The new statute allows courts to make temporary and permanent orders, including a temporary order restraining relocation of a child or ordering return of the child if the statutory notice requirements have not been followed.
The court can also grant a temporary order permitting relocation if the court finds at hearing that it will likely grant the request and that the required notice of intent to relocate was provided in a timely manner.
The new statute also expands specific factors to be considered in determining contested relocation cases. New criteria include: - Age and developmental stage of the child, the needs of the child and the likely impact of relocation on the child's physical, educational and emotional development; - The child's preference, taking into consideration the age and maturity of the child; - Reasons of each parent or other person for seeking or opposing relocation; - Current employment and economic circumstances of each parent and whether or not the proposed relocation is necessary to improve the economic circumstances of the parent or the person seeking relocation; - Whether the objecting parent has fulfilled his or her financial obligations to the custodial parent; - Career and other opportunities available to the objecting parent if the relocation occurs; - Any history of substance abuse or domestic violence.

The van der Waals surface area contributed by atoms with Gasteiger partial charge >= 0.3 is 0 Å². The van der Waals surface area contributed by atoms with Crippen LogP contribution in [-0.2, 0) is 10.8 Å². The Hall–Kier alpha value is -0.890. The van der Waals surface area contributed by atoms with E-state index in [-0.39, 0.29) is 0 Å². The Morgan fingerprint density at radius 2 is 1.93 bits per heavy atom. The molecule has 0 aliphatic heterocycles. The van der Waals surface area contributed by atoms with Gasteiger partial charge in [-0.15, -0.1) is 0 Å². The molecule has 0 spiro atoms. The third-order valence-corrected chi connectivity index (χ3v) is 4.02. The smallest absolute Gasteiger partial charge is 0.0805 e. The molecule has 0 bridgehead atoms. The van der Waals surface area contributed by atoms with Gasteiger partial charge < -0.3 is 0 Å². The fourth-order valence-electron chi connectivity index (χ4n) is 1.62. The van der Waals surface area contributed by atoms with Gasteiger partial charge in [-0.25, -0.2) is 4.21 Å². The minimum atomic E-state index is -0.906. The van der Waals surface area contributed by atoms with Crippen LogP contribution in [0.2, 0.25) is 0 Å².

The new statute attempts to stop surprise change of residence by the primary residential parent with children. It sets forth a specific notice requirement and additional criteria for consideration by the court.
This is a complex area that appears to be in a state of change. You should retain an experienced attorney at your earliest opportunity.
William G. Morris is a lawyer with offices at 247 N. Collier Blvd., Marco Island.The column is not intended to be legal advice for specific circumstances.General questions can be sent by e-mail to email@example.com or by fax to (239) 642-0722. Read other columns at http://www.wgmorris.com.